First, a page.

A lack of volunteers threatens the future of many annual summer events in the North Country.
For events happening from late May to early September, a lack of volunteers can turn a day of fun into a faded memory.
Here are some examples around the North Country.
First: The Labor Day Celebration in Au Sable Forks. Before, the event lasted for two days. On the first day, the grounds would be crowded with both guests and volunteers. An array of games and food booths were available along with a huge bingo game in the gym, a chicken barbecue, pie roulette, dunking booth and a bounce house. On the second day, the same events would happen, along with a parade in the morning.
Today, the gathering lasts for just a day, and after the closing of Holy Name School and St. Matthews Church, the town struggles to keep its tradition going. Now, the parade runs on the first day. All of the food and game booths remain, but many of the dedicated volunteers that ran them are no longer there. People who had been running the same booths for years have either died or have become too old to help. The few people who remain struggle to recruit new volunteers.
Second: “Champ Day” in Port Henry and Moriah. Before, it was a day to recognize the folklore surrounding the alleged Lake Champlain creature Champ, and pay tribute to the more than 300 documented sightings of the creature. “Champ Day” took place on the first Sunday of August. The event included sidewalk sales, street vendors, entertainment, children’s games and pony rides, among other things.
Today, “Champ Day” has been officially discontinued after 31 years. The event ended for multiple reasons, including the recession and the Champlain Bridge closure for two years. Because of this, the town decided to put “Champ Day” on hold until the economy righted itself. The economy has been recovering, but “Champ Day” has yet to be reinstated, mainly because of a lack of volunteers.
Third: The Rouses Point Fourth of July Celebration. Before, the event lasted for a week and was known to be one of the biggest parties in the country. The festive week, founded by George Ducharme 54 years ago, once included a carnival and huge parade that contained 15 to 20 bands and brought in people from all around the country and Canada to see and participate in the fun it had to offer.
Today, the week-long event has been condensed to three days. The carnival no longer comes to town because it’s too expensive. Many of the games and food booths remain, but the annual get-together struggles to stay alive because of a lack of volunteers. A committee works diligently to keep the celebration intact, but those offering their services to help have become fewer and fewer.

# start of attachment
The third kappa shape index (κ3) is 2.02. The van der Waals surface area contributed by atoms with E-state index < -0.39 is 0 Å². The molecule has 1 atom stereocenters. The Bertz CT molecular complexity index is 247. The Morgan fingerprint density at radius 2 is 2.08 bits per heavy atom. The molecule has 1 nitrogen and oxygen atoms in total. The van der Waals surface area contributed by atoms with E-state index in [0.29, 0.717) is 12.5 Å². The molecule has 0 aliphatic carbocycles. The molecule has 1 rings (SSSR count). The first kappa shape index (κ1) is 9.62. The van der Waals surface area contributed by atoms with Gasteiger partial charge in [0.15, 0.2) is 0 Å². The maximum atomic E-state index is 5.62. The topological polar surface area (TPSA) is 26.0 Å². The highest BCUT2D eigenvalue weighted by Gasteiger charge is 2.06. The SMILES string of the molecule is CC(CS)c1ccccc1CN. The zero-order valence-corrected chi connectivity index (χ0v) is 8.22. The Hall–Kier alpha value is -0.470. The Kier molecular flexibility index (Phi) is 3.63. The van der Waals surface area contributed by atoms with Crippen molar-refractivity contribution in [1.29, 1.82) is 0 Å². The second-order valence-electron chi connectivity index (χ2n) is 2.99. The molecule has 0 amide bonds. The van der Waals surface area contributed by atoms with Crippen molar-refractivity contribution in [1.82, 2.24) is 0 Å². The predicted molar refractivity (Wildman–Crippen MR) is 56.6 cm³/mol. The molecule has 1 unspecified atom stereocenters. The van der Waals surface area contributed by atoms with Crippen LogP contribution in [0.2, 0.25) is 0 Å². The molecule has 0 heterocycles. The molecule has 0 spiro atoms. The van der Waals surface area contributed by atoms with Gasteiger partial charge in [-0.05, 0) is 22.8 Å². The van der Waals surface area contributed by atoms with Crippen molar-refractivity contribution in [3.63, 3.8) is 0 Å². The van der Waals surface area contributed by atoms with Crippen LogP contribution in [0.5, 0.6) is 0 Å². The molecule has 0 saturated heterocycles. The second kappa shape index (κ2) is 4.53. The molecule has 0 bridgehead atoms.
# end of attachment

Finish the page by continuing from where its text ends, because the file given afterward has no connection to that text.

Fourth: Rulfs Orchard’s Strawberry Festival. Before, the Strawberry Festival was a one day celebration that celebrated strawberries becoming ripe for the picking. The festival includes strawberry picking, a strawberry shortcake eating competition, a strawberry rhubarb pie baking competition, a number of different vendors, games and fun strawberry themed food for both children and adults.
Today, the Strawberry Festival remains successful after three years. Most of the events are the same. There’s been a few changes in terms of vendors, but, besides that, the orchard keeps the tradition they started three years ago.
How is Rulfs able to continue and even grow its popular festival? The answer is quite simple — they don’t rely on volunteers, they pay the individuals who help make the event happen.
There is nothing wrong with that, but these people are not volunteers. And, the simple fact of the matter is that many events around the North Country cannot afford to take on a paid staff.
What it really boils down to is a matter of civic pride and civic duty. These events are not only a source of summertime enjoyment, they also are economic engines that fill our main streets with people looking to spend money. People that oftentimes fall in love with the area and return to spend money or purchase homes here.
So, there is a much bigger picture here when it comes to volunteerism. It is an integral part of the fabric of our communities. Without it, they may also become just a faded memory — going the way of so many celebrations, festivities and events throughout the region.